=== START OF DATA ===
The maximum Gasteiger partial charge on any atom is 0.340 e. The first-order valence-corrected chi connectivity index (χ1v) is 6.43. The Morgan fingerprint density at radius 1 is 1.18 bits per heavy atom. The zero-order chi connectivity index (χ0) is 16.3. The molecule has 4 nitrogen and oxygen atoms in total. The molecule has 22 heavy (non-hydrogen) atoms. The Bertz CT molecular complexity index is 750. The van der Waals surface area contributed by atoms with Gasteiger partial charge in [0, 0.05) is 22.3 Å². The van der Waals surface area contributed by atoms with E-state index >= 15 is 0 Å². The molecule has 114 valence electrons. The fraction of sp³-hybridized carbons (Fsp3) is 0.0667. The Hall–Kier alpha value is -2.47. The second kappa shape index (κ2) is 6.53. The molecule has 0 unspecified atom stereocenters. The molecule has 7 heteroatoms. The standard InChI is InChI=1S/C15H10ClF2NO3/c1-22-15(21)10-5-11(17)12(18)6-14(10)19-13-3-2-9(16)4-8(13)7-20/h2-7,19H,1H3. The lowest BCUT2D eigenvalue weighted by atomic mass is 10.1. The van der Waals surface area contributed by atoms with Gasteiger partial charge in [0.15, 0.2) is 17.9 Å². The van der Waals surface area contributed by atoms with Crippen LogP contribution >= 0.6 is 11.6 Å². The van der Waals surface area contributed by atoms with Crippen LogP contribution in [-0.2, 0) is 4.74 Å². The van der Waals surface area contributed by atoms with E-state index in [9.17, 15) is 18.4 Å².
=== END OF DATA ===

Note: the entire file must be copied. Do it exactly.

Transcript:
The maximum Gasteiger partial charge on any atom is 0.340 e. The first-order valence-corrected chi connectivity index (χ1v) is 6.43. The Morgan fingerprint density at radius 1 is 1.18 bits per heavy atom. The zero-order chi connectivity index (χ0) is 16.3. The molecule has 4 nitrogen and oxygen atoms in total. The molecule has 22 heavy (non-hydrogen) atoms. The Bertz CT molecular complexity index is 750. The van der Waals surface area contributed by atoms with Gasteiger partial charge in [0, 0.05) is 22.3 Å². The van der Waals surface area contributed by atoms with E-state index >= 15 is 0 Å². The molecule has 114 valence electrons. The fraction of sp³-hybridized carbons (Fsp3) is 0.0667. The Hall–Kier alpha value is -2.47. The second kappa shape index (κ2) is 6.53. The molecule has 0 unspecified atom stereocenters. The molecule has 7 heteroatoms. The standard InChI is InChI=1S/C15H10ClF2NO3/c1-22-15(21)10-5-11(17)12(18)6-14(10)19-13-3-2-9(16)4-8(13)7-20/h2-7,19H,1H3. The lowest BCUT2D eigenvalue weighted by atomic mass is 10.1. The van der Waals surface area contributed by atoms with Gasteiger partial charge in [0.15, 0.2) is 17.9 Å². The van der Waals surface area contributed by atoms with Crippen LogP contribution >= 0.6 is 11.6 Å². The van der Waals surface area contributed by atoms with Crippen LogP contribution in [-0.2, 0) is 4.74 Å². The van der Waals surface area contributed by atoms with E-state index in [9.17, 15) is 18.4 Å².